Are You Required to Give a Recorded Statement?
No. You do not have to agree to give a recorded statement in order to settle your claim with the insurance company. While they have a right to investigate your claim, this does not include forcing you to give a recorded statement.
What Should You Do If the Insurance Company Asks You to Give a Recorded Statement?
If you are asked to give a recorded statement, you should retain an experienced truck accident attorney immediately and let him take over communications with the insurance company and to negotiate your settlement. You should never agree to any insurance company requests or to accept a settlement offer without first consulting with a lawyer.At Tavss Fletcher, we offer a free initial consultation to discuss your legal options. To schedule yours, call our office or fill out our convenient online form.
How long will it take to settle my truck accident claim?
If you are like most truck accident victims, you want to know how long it will take to settle your truck accident claim so that you can get on with your life. Unfortunately, even an experienced truck accident attorney cannot give you a precise answer to your question. However, some factors affect this time period and understanding them can give you a sense of how long this process may take.
Your Medical Treatment Could Be Lengthy
If your injuries are severe, you may need months or longer of medical treatment. You do not want to settle your claim before you reach your maximum medical improvement. This is the stage where you have fully recovered from your injuries or recovered as much as you will, and your doctor can give you a final prognosis. It is important to wait for this to occur so that you ask for and receive all your future medical expenses, lost wages, and pain and suffering in your settlement.
Investigating a Truck Accident Can Take Time
More parties could face liability in a truck accident than in a car accident. Your lawyer will have to conduct a thorough investigation to determine the cause of the crash and the at-fault parties. One of his first steps will be to send the trucking company a spoliation letter advising them of your claim and the documents he needs from them. Unfortunately, they may not provide it without a fight or litigation. While doing this can take time, it will make your claim stronger and enable you to obtain the compensation that you deserve in your settlement.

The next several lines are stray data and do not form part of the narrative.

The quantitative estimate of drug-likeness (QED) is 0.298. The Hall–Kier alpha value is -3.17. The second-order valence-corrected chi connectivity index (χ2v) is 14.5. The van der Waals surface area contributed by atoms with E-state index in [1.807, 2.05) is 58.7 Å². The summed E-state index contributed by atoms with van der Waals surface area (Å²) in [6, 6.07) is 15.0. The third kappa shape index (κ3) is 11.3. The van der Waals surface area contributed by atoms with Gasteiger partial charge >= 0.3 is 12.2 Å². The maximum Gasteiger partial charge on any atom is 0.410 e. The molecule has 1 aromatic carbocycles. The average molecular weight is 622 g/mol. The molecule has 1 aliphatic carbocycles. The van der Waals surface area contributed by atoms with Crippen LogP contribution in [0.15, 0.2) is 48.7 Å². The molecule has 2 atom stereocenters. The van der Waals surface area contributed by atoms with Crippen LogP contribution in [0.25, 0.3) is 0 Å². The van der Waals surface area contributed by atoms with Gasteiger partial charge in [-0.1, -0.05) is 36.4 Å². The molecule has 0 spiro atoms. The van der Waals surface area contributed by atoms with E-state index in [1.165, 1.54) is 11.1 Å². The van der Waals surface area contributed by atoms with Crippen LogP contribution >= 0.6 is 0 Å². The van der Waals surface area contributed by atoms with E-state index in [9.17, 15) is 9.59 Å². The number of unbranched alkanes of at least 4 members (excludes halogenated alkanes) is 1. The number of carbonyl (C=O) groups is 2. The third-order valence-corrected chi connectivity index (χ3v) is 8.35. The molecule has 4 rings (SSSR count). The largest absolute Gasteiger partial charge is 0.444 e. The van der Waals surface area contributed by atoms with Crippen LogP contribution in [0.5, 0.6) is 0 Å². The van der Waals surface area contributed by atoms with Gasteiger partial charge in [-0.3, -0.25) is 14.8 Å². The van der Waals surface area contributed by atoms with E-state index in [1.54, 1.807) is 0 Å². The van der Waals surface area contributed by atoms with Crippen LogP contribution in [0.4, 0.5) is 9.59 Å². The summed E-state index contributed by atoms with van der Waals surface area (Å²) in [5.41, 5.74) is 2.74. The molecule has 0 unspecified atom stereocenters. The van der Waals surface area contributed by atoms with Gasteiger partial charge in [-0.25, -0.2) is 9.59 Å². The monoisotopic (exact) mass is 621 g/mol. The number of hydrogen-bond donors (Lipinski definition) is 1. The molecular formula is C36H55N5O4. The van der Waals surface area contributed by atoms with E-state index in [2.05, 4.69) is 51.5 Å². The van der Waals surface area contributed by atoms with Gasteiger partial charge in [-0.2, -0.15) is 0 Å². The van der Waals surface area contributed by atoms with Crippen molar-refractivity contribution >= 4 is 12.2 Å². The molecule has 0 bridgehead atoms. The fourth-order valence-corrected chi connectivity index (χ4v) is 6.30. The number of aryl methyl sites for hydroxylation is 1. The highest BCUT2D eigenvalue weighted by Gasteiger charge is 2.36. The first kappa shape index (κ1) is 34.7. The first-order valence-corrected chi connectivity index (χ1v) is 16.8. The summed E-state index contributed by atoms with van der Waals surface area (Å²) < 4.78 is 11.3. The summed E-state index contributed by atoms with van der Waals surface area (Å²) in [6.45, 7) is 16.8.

The Value of Your Claim May Be High
If you suffered long-term injuries—common in truck accidents—the value of your claim will be higher. The insurance company for the trucking company, trucker, and other negligent parties will conduct a more extensive investigation of their own and may fight harder and longer to deny or reduce your claim.
Negotiations May Be Complex
The process of negotiating a claim can be lengthy. Your attorney will start the process by sending a demand letter outlining your right to compensation and requesting what you are entitled to. Then there will be back and forth negotiations with the insurance adjuster, which can involve resolving disputes, and hearing additional offers and counteroffers. If the insurance company will not be reasonable, your lawyer will file a lawsuit and litigate your case, which will take even more time but will protect your interests in the long run.
Do you have questions about your truck accident claim in Norfolk? Fill out our convenient online form to schedule a free consultation to get your questions answered and learn how our experienced truck accident lawyers can help you.
Can I receive punitive damages in my truck accident case?
In Virginia, a negligent truck driver and trucking company who caused you to suffer injuries in a truck accident are liable to compensate you for your medical bills, lost wages, and pain and suffering. Depending on the cause of your crash and the trucker’s actions, you may also be entitled to punitive damages under Virginia law.
What Are Punitive Damages?
Punitive damages are only awarded in limited circumstances when the truck driver’s negligence is especially egregious. The purpose is not to compensate you, but to punish the trucker. These awards send a message to him and others that this type of behavior will not be allowed and will be severely punished.
Punitive Damages in Drunk Driving Truck Accident Cases
One of the situations where punitive damages are commonly awarded is in drunk driving cases. Under Virginia Code Section 8.01-44.5, you may be entitled to these damages if you can show the following:
- The trucker’s blood alcohol content (BAC) was 0.15 or higher.
- At the time the truck driver was consuming alcohol and when he was driving, he knew or should have reasonably known that his ability to drive a truck would be impaired.
- The truck driver’s intoxication was the cause of your accident.
If the truck driver refused to take a blood alcohol content test, his conduct may be presumed to justify a punitive damage award if there is other evidence showing his intoxication.
Punitive Damages Under Virginia Common Law
In other cases that do not involve drunk driving, punitive damages may be awarded under common law, which are laws that are stated in Virginia court decisions. To be entitled to punitive damages, you must show that the trucker acted with malice against you or that his conduct was so willful and wanton as to show a complete disregard for the rights of others. This standard is hard to meet.
Is There a Cap on Punitive Damages in Virginia?
There is a cap on the amount of punitive damages you can receive in the Commonwealth of Virginia. The maximum amount you are entitled to is $350,000. In addition, even if you prove your right to punitive damages, it is up to the judge or jury to decide whether to award them.